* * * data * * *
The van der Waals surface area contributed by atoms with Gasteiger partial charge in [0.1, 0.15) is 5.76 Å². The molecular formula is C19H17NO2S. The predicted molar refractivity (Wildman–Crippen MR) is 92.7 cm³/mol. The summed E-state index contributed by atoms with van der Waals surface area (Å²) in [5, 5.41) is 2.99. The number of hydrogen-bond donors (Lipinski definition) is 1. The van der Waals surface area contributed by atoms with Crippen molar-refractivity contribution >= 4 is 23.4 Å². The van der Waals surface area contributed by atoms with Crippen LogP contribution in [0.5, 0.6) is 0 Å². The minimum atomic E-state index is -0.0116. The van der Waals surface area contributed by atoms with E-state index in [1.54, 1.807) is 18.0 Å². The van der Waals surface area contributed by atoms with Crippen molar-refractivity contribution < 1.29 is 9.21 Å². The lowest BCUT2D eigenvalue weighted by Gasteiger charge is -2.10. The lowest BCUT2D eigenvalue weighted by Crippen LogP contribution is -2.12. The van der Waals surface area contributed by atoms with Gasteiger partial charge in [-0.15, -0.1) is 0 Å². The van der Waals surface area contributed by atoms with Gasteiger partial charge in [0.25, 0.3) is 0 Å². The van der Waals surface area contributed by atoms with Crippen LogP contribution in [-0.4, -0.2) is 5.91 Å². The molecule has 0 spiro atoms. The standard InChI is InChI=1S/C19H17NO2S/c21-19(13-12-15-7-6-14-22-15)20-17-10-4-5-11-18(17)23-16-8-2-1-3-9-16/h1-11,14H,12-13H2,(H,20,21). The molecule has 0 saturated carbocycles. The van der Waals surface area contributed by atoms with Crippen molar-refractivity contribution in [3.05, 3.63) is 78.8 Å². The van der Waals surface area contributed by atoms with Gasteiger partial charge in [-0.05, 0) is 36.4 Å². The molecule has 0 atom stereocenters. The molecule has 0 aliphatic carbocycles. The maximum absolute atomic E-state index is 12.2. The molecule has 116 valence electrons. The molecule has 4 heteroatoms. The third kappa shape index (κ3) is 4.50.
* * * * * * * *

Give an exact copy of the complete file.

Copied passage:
The van der Waals surface area contributed by atoms with Gasteiger partial charge in [0.1, 0.15) is 5.76 Å². The molecular formula is C19H17NO2S. The predicted molar refractivity (Wildman–Crippen MR) is 92.7 cm³/mol. The summed E-state index contributed by atoms with van der Waals surface area (Å²) in [5, 5.41) is 2.99. The number of hydrogen-bond donors (Lipinski definition) is 1. The van der Waals surface area contributed by atoms with Crippen molar-refractivity contribution >= 4 is 23.4 Å². The van der Waals surface area contributed by atoms with Crippen LogP contribution in [0.5, 0.6) is 0 Å². The minimum atomic E-state index is -0.0116. The van der Waals surface area contributed by atoms with E-state index in [1.54, 1.807) is 18.0 Å². The van der Waals surface area contributed by atoms with Crippen molar-refractivity contribution < 1.29 is 9.21 Å². The lowest BCUT2D eigenvalue weighted by Gasteiger charge is -2.10. The lowest BCUT2D eigenvalue weighted by Crippen LogP contribution is -2.12. The van der Waals surface area contributed by atoms with Gasteiger partial charge in [-0.15, -0.1) is 0 Å². The van der Waals surface area contributed by atoms with Gasteiger partial charge in [0.25, 0.3) is 0 Å². The van der Waals surface area contributed by atoms with Crippen LogP contribution in [-0.4, -0.2) is 5.91 Å². The molecule has 0 spiro atoms. The standard InChI is InChI=1S/C19H17NO2S/c21-19(13-12-15-7-6-14-22-15)20-17-10-4-5-11-18(17)23-16-8-2-1-3-9-16/h1-11,14H,12-13H2,(H,20,21). The molecule has 0 saturated carbocycles. The van der Waals surface area contributed by atoms with Crippen molar-refractivity contribution in [3.05, 3.63) is 78.8 Å². The van der Waals surface area contributed by atoms with Gasteiger partial charge in [-0.05, 0) is 36.4 Å². The molecule has 0 atom stereocenters. The molecule has 0 aliphatic carbocycles. The maximum absolute atomic E-state index is 12.2. The molecule has 116 valence electrons. The molecule has 4 heteroatoms. The third kappa shape index (κ3) is 4.50.